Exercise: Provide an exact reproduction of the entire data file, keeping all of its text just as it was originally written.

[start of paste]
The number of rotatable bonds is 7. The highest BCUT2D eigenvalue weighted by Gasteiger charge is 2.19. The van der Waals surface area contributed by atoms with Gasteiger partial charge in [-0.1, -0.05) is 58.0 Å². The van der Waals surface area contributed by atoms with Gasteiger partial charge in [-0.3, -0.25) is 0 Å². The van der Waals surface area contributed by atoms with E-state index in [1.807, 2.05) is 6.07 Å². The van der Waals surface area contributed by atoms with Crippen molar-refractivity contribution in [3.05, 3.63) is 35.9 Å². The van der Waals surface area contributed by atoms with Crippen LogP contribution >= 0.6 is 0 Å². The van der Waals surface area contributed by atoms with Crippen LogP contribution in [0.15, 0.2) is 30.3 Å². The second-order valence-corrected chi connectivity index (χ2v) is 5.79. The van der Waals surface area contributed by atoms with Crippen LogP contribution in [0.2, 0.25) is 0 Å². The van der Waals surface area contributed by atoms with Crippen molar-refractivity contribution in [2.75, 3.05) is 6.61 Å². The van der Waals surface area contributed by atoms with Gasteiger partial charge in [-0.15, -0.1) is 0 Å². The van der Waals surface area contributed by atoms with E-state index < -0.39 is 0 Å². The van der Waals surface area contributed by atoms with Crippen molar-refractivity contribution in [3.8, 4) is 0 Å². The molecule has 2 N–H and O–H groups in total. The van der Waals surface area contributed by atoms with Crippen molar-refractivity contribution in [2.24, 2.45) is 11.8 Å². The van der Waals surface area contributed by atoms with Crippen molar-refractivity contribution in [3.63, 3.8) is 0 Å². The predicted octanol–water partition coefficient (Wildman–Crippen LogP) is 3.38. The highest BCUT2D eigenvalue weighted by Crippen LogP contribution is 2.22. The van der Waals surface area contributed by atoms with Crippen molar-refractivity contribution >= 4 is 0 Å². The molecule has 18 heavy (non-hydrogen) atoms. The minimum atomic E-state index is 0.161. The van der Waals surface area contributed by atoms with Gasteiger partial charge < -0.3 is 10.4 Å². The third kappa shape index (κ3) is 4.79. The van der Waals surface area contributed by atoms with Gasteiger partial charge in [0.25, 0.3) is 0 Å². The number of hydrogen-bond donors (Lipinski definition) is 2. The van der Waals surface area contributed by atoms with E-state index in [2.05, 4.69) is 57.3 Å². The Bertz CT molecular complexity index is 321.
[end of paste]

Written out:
The number of rotatable bonds is 7. The highest BCUT2D eigenvalue weighted by Gasteiger charge is 2.19. The van der Waals surface area contributed by atoms with Gasteiger partial charge in [-0.1, -0.05) is 58.0 Å². The van der Waals surface area contributed by atoms with Gasteiger partial charge in [-0.3, -0.25) is 0 Å². The van der Waals surface area contributed by atoms with E-state index in [1.807, 2.05) is 6.07 Å². The van der Waals surface area contributed by atoms with Crippen molar-refractivity contribution in [3.05, 3.63) is 35.9 Å². The van der Waals surface area contributed by atoms with Crippen LogP contribution >= 0.6 is 0 Å². The van der Waals surface area contributed by atoms with Crippen LogP contribution in [0.15, 0.2) is 30.3 Å². The second-order valence-corrected chi connectivity index (χ2v) is 5.79. The van der Waals surface area contributed by atoms with Crippen LogP contribution in [0.2, 0.25) is 0 Å². The van der Waals surface area contributed by atoms with Crippen molar-refractivity contribution in [2.75, 3.05) is 6.61 Å². The van der Waals surface area contributed by atoms with Gasteiger partial charge in [-0.15, -0.1) is 0 Å². The van der Waals surface area contributed by atoms with E-state index < -0.39 is 0 Å². The van der Waals surface area contributed by atoms with Crippen molar-refractivity contribution in [3.8, 4) is 0 Å². The molecule has 2 N–H and O–H groups in total. The van der Waals surface area contributed by atoms with Crippen molar-refractivity contribution in [2.24, 2.45) is 11.8 Å². The van der Waals surface area contributed by atoms with Crippen molar-refractivity contribution in [3.63, 3.8) is 0 Å². The predicted octanol–water partition coefficient (Wildman–Crippen LogP) is 3.38. The highest BCUT2D eigenvalue weighted by Crippen LogP contribution is 2.22. The van der Waals surface area contributed by atoms with Crippen molar-refractivity contribution >= 4 is 0 Å². The molecule has 18 heavy (non-hydrogen) atoms. The minimum atomic E-state index is 0.161. The van der Waals surface area contributed by atoms with Gasteiger partial charge < -0.3 is 10.4 Å². The third kappa shape index (κ3) is 4.79. The van der Waals surface area contributed by atoms with Gasteiger partial charge in [0.25, 0.3) is 0 Å². The number of hydrogen-bond donors (Lipinski definition) is 2. The van der Waals surface area contributed by atoms with E-state index in [2.05, 4.69) is 57.3 Å². The Bertz CT molecular complexity index is 321.